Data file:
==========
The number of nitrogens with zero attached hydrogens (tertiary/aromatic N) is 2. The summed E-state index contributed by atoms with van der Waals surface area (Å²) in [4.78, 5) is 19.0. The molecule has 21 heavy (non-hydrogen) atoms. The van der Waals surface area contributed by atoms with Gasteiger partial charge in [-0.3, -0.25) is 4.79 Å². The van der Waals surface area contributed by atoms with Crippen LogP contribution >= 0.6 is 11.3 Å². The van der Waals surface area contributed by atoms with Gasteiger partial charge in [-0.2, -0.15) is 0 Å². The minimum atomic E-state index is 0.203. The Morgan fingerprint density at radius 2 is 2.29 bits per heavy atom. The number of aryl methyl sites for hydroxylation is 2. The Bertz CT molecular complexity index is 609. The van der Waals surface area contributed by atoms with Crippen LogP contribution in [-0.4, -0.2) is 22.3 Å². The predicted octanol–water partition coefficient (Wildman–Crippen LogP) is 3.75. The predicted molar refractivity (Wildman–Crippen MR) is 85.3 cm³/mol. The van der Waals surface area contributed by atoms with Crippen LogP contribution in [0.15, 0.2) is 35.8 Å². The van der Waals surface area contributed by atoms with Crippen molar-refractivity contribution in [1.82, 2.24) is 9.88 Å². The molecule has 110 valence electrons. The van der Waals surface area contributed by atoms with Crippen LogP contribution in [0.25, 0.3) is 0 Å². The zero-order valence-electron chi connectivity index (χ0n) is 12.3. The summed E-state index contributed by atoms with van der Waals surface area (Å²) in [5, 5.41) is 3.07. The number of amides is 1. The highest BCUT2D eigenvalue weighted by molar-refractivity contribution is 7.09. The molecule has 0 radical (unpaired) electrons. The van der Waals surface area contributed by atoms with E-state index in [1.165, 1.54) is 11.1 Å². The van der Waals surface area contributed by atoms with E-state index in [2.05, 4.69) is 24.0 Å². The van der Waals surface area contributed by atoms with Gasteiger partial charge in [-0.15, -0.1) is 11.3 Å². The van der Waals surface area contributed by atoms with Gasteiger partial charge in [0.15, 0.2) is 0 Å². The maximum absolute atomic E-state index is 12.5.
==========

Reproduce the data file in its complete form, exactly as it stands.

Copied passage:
The number of nitrogens with zero attached hydrogens (tertiary/aromatic N) is 2. The summed E-state index contributed by atoms with van der Waals surface area (Å²) in [4.78, 5) is 19.0. The molecule has 21 heavy (non-hydrogen) atoms. The van der Waals surface area contributed by atoms with Gasteiger partial charge in [-0.3, -0.25) is 4.79 Å². The van der Waals surface area contributed by atoms with Crippen LogP contribution >= 0.6 is 11.3 Å². The van der Waals surface area contributed by atoms with Gasteiger partial charge in [-0.2, -0.15) is 0 Å². The minimum atomic E-state index is 0.203. The Morgan fingerprint density at radius 2 is 2.29 bits per heavy atom. The number of aryl methyl sites for hydroxylation is 2. The Bertz CT molecular complexity index is 609. The van der Waals surface area contributed by atoms with Crippen LogP contribution in [-0.4, -0.2) is 22.3 Å². The predicted octanol–water partition coefficient (Wildman–Crippen LogP) is 3.75. The predicted molar refractivity (Wildman–Crippen MR) is 85.3 cm³/mol. The van der Waals surface area contributed by atoms with Crippen LogP contribution in [0.15, 0.2) is 35.8 Å². The van der Waals surface area contributed by atoms with Crippen molar-refractivity contribution in [1.82, 2.24) is 9.88 Å². The molecule has 110 valence electrons. The van der Waals surface area contributed by atoms with Crippen LogP contribution in [0.25, 0.3) is 0 Å². The zero-order valence-electron chi connectivity index (χ0n) is 12.3. The summed E-state index contributed by atoms with van der Waals surface area (Å²) in [5, 5.41) is 3.07. The number of amides is 1. The highest BCUT2D eigenvalue weighted by molar-refractivity contribution is 7.09. The molecule has 0 radical (unpaired) electrons. The van der Waals surface area contributed by atoms with E-state index in [1.165, 1.54) is 11.1 Å². The van der Waals surface area contributed by atoms with E-state index in [2.05, 4.69) is 24.0 Å². The van der Waals surface area contributed by atoms with Gasteiger partial charge in [-0.15, -0.1) is 11.3 Å². The van der Waals surface area contributed by atoms with Gasteiger partial charge in [0.15, 0.2) is 0 Å². The maximum absolute atomic E-state index is 12.5.